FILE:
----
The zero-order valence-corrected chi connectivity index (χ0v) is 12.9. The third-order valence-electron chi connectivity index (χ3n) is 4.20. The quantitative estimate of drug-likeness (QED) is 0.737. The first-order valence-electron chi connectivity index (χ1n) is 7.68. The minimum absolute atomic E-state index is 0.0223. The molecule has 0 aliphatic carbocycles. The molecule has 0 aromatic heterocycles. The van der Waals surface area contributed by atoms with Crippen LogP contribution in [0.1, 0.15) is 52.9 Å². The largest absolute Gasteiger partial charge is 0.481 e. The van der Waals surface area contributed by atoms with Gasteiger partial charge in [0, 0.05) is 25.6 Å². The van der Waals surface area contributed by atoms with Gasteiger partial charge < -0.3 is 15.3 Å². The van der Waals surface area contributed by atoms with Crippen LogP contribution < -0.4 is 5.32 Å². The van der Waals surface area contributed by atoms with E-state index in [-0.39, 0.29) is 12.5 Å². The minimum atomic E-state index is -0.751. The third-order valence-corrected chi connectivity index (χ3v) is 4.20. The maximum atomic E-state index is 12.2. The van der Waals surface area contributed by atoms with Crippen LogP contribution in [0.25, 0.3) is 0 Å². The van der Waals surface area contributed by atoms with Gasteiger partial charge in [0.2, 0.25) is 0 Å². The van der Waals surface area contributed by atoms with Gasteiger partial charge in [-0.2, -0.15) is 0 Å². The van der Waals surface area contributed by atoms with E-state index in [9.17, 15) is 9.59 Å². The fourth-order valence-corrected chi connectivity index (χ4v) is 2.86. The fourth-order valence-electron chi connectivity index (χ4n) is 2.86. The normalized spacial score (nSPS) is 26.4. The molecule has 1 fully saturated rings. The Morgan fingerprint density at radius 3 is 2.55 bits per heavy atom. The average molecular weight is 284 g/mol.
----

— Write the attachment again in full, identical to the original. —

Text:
The zero-order valence-corrected chi connectivity index (χ0v) is 12.9. The third-order valence-electron chi connectivity index (χ3n) is 4.20. The quantitative estimate of drug-likeness (QED) is 0.737. The first-order valence-electron chi connectivity index (χ1n) is 7.68. The minimum absolute atomic E-state index is 0.0223. The molecule has 0 aliphatic carbocycles. The molecule has 0 aromatic heterocycles. The van der Waals surface area contributed by atoms with Crippen LogP contribution in [0.1, 0.15) is 52.9 Å². The largest absolute Gasteiger partial charge is 0.481 e. The van der Waals surface area contributed by atoms with Gasteiger partial charge in [0, 0.05) is 25.6 Å². The van der Waals surface area contributed by atoms with Gasteiger partial charge < -0.3 is 15.3 Å². The van der Waals surface area contributed by atoms with Crippen LogP contribution < -0.4 is 5.32 Å². The van der Waals surface area contributed by atoms with E-state index in [-0.39, 0.29) is 12.5 Å². The minimum atomic E-state index is -0.751. The third-order valence-corrected chi connectivity index (χ3v) is 4.20. The maximum atomic E-state index is 12.2. The van der Waals surface area contributed by atoms with Crippen LogP contribution in [0.25, 0.3) is 0 Å². The van der Waals surface area contributed by atoms with Gasteiger partial charge in [0.2, 0.25) is 0 Å². The van der Waals surface area contributed by atoms with Gasteiger partial charge in [-0.2, -0.15) is 0 Å². The van der Waals surface area contributed by atoms with E-state index in [9.17, 15) is 9.59 Å². The fourth-order valence-corrected chi connectivity index (χ4v) is 2.86. The fourth-order valence-electron chi connectivity index (χ4n) is 2.86. The normalized spacial score (nSPS) is 26.4. The molecule has 1 fully saturated rings. The Morgan fingerprint density at radius 3 is 2.55 bits per heavy atom. The average molecular weight is 284 g/mol.